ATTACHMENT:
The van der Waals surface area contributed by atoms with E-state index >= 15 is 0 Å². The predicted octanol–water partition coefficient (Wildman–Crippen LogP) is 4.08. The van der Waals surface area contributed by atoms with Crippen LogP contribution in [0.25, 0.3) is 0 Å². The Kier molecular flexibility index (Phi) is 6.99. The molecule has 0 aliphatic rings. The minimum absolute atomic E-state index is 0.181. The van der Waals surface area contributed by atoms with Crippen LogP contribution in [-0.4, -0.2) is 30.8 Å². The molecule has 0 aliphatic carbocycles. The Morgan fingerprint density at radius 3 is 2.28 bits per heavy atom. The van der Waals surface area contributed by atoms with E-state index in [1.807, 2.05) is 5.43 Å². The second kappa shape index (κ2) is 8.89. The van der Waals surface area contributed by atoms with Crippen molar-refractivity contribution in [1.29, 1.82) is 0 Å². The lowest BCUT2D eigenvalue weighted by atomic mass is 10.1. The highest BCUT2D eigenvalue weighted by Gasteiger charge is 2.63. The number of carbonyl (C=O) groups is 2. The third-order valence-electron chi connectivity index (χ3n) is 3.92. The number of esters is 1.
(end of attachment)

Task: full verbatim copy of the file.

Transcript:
The van der Waals surface area contributed by atoms with E-state index >= 15 is 0 Å². The predicted octanol–water partition coefficient (Wildman–Crippen LogP) is 4.08. The van der Waals surface area contributed by atoms with Crippen LogP contribution in [0.25, 0.3) is 0 Å². The Kier molecular flexibility index (Phi) is 6.99. The molecule has 0 aliphatic rings. The minimum absolute atomic E-state index is 0.181. The van der Waals surface area contributed by atoms with Crippen LogP contribution in [-0.4, -0.2) is 30.8 Å². The molecule has 0 aliphatic carbocycles. The Morgan fingerprint density at radius 3 is 2.28 bits per heavy atom. The van der Waals surface area contributed by atoms with E-state index in [1.807, 2.05) is 5.43 Å². The second kappa shape index (κ2) is 8.89. The van der Waals surface area contributed by atoms with Crippen molar-refractivity contribution in [1.29, 1.82) is 0 Å². The lowest BCUT2D eigenvalue weighted by atomic mass is 10.1. The highest BCUT2D eigenvalue weighted by Gasteiger charge is 2.63. The number of carbonyl (C=O) groups is 2. The third-order valence-electron chi connectivity index (χ3n) is 3.92. The number of esters is 1.